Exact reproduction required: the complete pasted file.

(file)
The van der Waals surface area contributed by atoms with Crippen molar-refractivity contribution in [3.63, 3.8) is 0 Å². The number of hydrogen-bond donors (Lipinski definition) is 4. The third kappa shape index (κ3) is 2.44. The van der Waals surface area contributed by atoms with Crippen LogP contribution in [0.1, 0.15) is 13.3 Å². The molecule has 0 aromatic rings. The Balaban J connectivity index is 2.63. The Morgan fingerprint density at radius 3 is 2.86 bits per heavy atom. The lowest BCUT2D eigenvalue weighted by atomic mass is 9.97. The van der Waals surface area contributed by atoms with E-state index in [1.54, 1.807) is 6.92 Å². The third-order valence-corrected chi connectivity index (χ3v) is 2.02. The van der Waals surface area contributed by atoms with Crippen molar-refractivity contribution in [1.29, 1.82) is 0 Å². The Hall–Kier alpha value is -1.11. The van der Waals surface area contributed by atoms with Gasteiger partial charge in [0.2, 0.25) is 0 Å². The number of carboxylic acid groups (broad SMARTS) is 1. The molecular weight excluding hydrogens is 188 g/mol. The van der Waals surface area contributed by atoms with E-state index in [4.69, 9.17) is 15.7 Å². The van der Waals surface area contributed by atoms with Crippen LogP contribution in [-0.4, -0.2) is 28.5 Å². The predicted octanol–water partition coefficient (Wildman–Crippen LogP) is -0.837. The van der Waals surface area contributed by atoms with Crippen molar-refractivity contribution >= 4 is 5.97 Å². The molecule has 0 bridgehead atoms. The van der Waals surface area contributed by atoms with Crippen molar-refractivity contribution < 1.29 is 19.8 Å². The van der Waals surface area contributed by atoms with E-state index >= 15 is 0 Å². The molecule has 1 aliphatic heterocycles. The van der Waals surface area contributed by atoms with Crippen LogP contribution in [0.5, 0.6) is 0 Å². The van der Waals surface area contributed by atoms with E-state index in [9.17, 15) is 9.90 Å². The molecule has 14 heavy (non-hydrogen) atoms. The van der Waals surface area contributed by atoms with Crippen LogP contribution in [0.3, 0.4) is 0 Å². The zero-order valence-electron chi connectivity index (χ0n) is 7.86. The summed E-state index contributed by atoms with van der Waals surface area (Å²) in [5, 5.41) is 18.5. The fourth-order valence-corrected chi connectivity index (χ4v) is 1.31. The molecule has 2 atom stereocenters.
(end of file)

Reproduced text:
The van der Waals surface area contributed by atoms with Crippen molar-refractivity contribution in [3.63, 3.8) is 0 Å². The number of hydrogen-bond donors (Lipinski definition) is 4. The third kappa shape index (κ3) is 2.44. The van der Waals surface area contributed by atoms with Crippen LogP contribution in [0.1, 0.15) is 13.3 Å². The molecule has 0 aromatic rings. The Balaban J connectivity index is 2.63. The Morgan fingerprint density at radius 3 is 2.86 bits per heavy atom. The lowest BCUT2D eigenvalue weighted by atomic mass is 9.97. The van der Waals surface area contributed by atoms with E-state index in [1.54, 1.807) is 6.92 Å². The third-order valence-corrected chi connectivity index (χ3v) is 2.02. The van der Waals surface area contributed by atoms with Crippen molar-refractivity contribution in [1.29, 1.82) is 0 Å². The Hall–Kier alpha value is -1.11. The van der Waals surface area contributed by atoms with Gasteiger partial charge in [0.2, 0.25) is 0 Å². The number of carboxylic acid groups (broad SMARTS) is 1. The molecular weight excluding hydrogens is 188 g/mol. The van der Waals surface area contributed by atoms with E-state index in [4.69, 9.17) is 15.7 Å². The van der Waals surface area contributed by atoms with Crippen LogP contribution in [-0.4, -0.2) is 28.5 Å². The predicted octanol–water partition coefficient (Wildman–Crippen LogP) is -0.837. The van der Waals surface area contributed by atoms with Crippen molar-refractivity contribution >= 4 is 5.97 Å². The molecule has 0 bridgehead atoms. The van der Waals surface area contributed by atoms with Crippen molar-refractivity contribution < 1.29 is 19.8 Å². The van der Waals surface area contributed by atoms with E-state index >= 15 is 0 Å². The molecule has 1 aliphatic heterocycles. The van der Waals surface area contributed by atoms with Crippen LogP contribution in [0.5, 0.6) is 0 Å². The van der Waals surface area contributed by atoms with E-state index in [9.17, 15) is 9.90 Å². The molecule has 14 heavy (non-hydrogen) atoms. The van der Waals surface area contributed by atoms with Crippen LogP contribution in [0.3, 0.4) is 0 Å². The zero-order valence-electron chi connectivity index (χ0n) is 7.86. The summed E-state index contributed by atoms with van der Waals surface area (Å²) in [5, 5.41) is 18.5. The fourth-order valence-corrected chi connectivity index (χ4v) is 1.31. The molecule has 2 atom stereocenters.